Original Medicare. The federal government sets the premium, deductible and coinsurance amounts for parts A and B. For example, most people pay $170.10 a month for the Part B premium, and they’re generally responsible for a $233 yearly deductible and 20 percent of the cost of doctor visits, lab tests and other outpatient services.
Most people don’t have to pay a premium for Part A hospitalization. But they do have to pay a $1,556 deductible for each benefit period they use, which could amount to more than one period in a year if you face several hospitalizations, and a $389 daily copayment for days 61 to 90 in the hospital per benefit period.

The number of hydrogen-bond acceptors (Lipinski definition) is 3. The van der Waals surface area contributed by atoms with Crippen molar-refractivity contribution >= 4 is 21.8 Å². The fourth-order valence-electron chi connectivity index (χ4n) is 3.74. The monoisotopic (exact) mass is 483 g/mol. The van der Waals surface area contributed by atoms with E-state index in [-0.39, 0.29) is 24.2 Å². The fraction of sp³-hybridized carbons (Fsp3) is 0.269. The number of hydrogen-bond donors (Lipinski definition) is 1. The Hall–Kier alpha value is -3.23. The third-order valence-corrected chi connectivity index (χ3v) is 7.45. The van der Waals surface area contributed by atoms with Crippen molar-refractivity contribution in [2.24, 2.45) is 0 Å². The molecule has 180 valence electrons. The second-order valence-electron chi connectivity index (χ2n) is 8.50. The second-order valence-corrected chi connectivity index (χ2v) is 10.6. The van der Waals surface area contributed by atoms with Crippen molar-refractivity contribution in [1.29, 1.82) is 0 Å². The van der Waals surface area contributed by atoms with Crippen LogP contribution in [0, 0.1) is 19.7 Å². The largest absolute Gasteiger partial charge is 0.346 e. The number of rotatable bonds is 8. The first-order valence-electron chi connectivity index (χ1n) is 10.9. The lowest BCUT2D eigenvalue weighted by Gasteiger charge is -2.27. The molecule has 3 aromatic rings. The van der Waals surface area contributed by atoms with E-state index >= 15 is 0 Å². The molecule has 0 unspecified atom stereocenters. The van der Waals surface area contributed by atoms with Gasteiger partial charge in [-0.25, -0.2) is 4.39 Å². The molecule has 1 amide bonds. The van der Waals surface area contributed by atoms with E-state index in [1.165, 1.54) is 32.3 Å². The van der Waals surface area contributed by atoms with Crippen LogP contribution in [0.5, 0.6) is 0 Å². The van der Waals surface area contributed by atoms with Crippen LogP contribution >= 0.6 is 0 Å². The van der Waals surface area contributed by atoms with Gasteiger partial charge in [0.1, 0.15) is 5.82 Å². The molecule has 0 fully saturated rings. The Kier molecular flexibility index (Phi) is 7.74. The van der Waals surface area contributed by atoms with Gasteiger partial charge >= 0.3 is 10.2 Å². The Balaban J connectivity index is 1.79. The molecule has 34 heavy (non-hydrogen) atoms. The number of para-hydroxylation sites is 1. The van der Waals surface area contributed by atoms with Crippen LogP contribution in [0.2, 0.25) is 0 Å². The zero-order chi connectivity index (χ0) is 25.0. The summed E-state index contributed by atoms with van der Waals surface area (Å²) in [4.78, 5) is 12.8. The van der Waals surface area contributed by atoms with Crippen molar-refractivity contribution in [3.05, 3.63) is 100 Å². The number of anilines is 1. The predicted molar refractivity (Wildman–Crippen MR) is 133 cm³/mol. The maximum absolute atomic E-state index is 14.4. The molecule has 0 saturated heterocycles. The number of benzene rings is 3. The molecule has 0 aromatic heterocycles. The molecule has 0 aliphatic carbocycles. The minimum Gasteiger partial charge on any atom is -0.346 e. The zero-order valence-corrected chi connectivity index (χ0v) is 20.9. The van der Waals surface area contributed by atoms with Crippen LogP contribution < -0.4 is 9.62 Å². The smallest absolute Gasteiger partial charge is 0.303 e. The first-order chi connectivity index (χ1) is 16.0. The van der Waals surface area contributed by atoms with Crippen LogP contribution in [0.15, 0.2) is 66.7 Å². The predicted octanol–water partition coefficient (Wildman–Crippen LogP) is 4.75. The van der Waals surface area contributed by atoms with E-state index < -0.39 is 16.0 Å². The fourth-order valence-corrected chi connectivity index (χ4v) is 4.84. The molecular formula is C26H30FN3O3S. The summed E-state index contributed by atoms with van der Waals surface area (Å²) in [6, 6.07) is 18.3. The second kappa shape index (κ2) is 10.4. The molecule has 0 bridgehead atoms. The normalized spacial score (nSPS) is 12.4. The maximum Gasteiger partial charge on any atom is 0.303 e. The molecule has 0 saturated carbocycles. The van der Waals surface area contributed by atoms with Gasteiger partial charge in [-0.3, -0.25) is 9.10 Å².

The government also sets maximum deductibles for the Part D prescription drug program. In 2022, Part D deductibles can’t be greater than $480, but plans can have lower or no deductibles. The premiums and cost sharing vary by plan.
Many people who elect original Medicare also purchase a Medigap supplemental policy to help defray many out-of-pocket costs, such as deductibles and coinsurance. Private insurers sell these policies, and the premiums vary.